Cricket game summaries from the Times, 1965



LORD'S. -- Middlesex (2 pts.) drew
with Worcestershire.

With the whole of Monday lost
through rain, this match developed into
a question of first innings
lead. In spite
of the weekend rain they were able to
make a prompt start to a full day yesterday
morning, and after 50 minutes'
batting Worcestershire declared, leaving
Middlesex exactly five hours to reach
their target, or an average of 54.5 runs
an hour. This they did, and continue
at the top of the championship table.
Middlesex, thanks mainly to Gale and
Russell, made fair progress immediately,
scoring 53 runs in an hour before luncheon,
and 118 in two hours and 10 minutes
between luncheon and tea, at which stage
they were exactly 100 behind. A sunny
afternoon gave way to a cloudy evening,
and there was a feeling that this might
have been a single innings match, with
Middlesex taking cheeky singles which,
however, led to only one run out.
With rain holding off, they tended a little
towards the extreme of circumspection,
but, finishing in a horrible light, they
completed their task.
During the first hour in the morning not
the least interesting feature was the brisk
bowling of young Herman, son of a former
Hampshire bowler and with still a
year or two to go before he quits his teens.
He removed Booth's middle stump with
one that came back. In spite of his tender
age, Herman shows wise faith in sound old
tenets, accelerating during his run-up,
pointing his leading shoulder before
delivery, and thus getting some body into
his action, unlike so many of his contemporaries,
who rely almost solely on arm.
Russell and Gale went steadily about
their job, scoring about evenly before
luncheon, but afterwards Russell out-
stripped his partner, reaching his 50 in 80
minutes, but missing an attempted sweep
at Slade and being bowled soon afterwards.
This brought together Gale and Brearley,
who in their contrasted ways put on 68 runs
in just over an hour.


Brearley took one on the ear from Coldwell
early in his innings, but without serious
mishap, and rather understandably groped
around for a while, like the man out of
form that he has been lately. Gale, by contrast,
played a confident innings, easy and
controlled, and included some fine driving.
The 100 was scored off 32 overs, and Gale's
50 in two hours and 10 minutes. He blossomed
in the sunshine, treating the spinners,
Slade and Horton, as authoritatively
as he did the quicker bowlers until he
reached out to Horton and was bowled.
With the departure of Gale the scoring
slowed, although Brearley did strike a
couple of boundaries in one over. At
length he was brilliantly thrown out by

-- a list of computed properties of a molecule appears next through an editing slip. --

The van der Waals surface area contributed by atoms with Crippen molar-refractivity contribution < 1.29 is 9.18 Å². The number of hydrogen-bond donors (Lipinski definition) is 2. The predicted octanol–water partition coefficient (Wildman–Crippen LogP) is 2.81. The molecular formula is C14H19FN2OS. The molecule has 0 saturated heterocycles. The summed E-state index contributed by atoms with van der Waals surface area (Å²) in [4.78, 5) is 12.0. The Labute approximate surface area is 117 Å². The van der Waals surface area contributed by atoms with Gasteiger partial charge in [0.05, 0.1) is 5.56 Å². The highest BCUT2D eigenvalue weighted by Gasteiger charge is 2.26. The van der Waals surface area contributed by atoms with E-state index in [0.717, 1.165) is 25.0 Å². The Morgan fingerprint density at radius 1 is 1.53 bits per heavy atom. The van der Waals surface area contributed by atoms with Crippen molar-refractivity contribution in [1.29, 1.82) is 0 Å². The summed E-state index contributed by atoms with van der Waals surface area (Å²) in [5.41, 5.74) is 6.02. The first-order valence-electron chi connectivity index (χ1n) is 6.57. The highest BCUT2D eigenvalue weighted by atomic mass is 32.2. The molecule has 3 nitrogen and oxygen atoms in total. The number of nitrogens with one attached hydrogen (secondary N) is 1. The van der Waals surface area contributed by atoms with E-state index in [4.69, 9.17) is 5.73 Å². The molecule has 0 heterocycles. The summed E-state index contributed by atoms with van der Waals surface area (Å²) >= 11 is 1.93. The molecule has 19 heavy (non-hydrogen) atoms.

Headley, moving across to mid-off from
extra cover, picking up smartly and hitting
the only stump visible to him.
With an hour to go 50 were needed, a
reasonable target, but Clark and Murray,
for a time seemed oblivious of urgency.
Yet they were always just a little ahead of
time, and with half-an-hour left wanted 26.
Shortly afterwards, Clark reached a stubborn
50, then was caught at the wicket
with a slash, but in the end Middlesex got
home with 20 minutes and six wickets to


BLACKHEATH. Surrey (2 pts.)
drew with Kent.

After a slow first day and an empty
second one the prospect of a positive
finish at the Rectory Field looked remote,
but cricket is an unpredictable game.
Interest was stimulated by Kent's spirited
attempt to overhaul Surrey's first innings
score. That they failed by so little, was
due to cheerful aggression from Richardson
and Wilson ; that they failed at all
was due to a long, teasing spell of bowling
by Harman, who was rewarded with
seven for 86.
Surrey's declaration sent Kent to get 139 in
65 minutes, a heavy task that might have
been lighter, had not three catches been
dropped, at vital moments. Denness and
Luckhurst began with mildly hostile intent
but, after Denness was out leg-before, resolution
and hope alike faded.
The spirit of Mr. Mantalini hung heavily
over this game. Monday was "demd
damp, moist, unpleasant", while yesterday
play was only made possible through the
heroic efforts of the ground staff, who
employed almost every kind of drying
equipment, including an old fashioned
Victorian mangle.
Kent resumed their innings only half an
hour late and the pitch at once showed
that it was taking spin, to the advantage
of both Harman and Pocock. In Harman's
first over Luckhurst was neatly caught round
the corner, but Denness and Wilson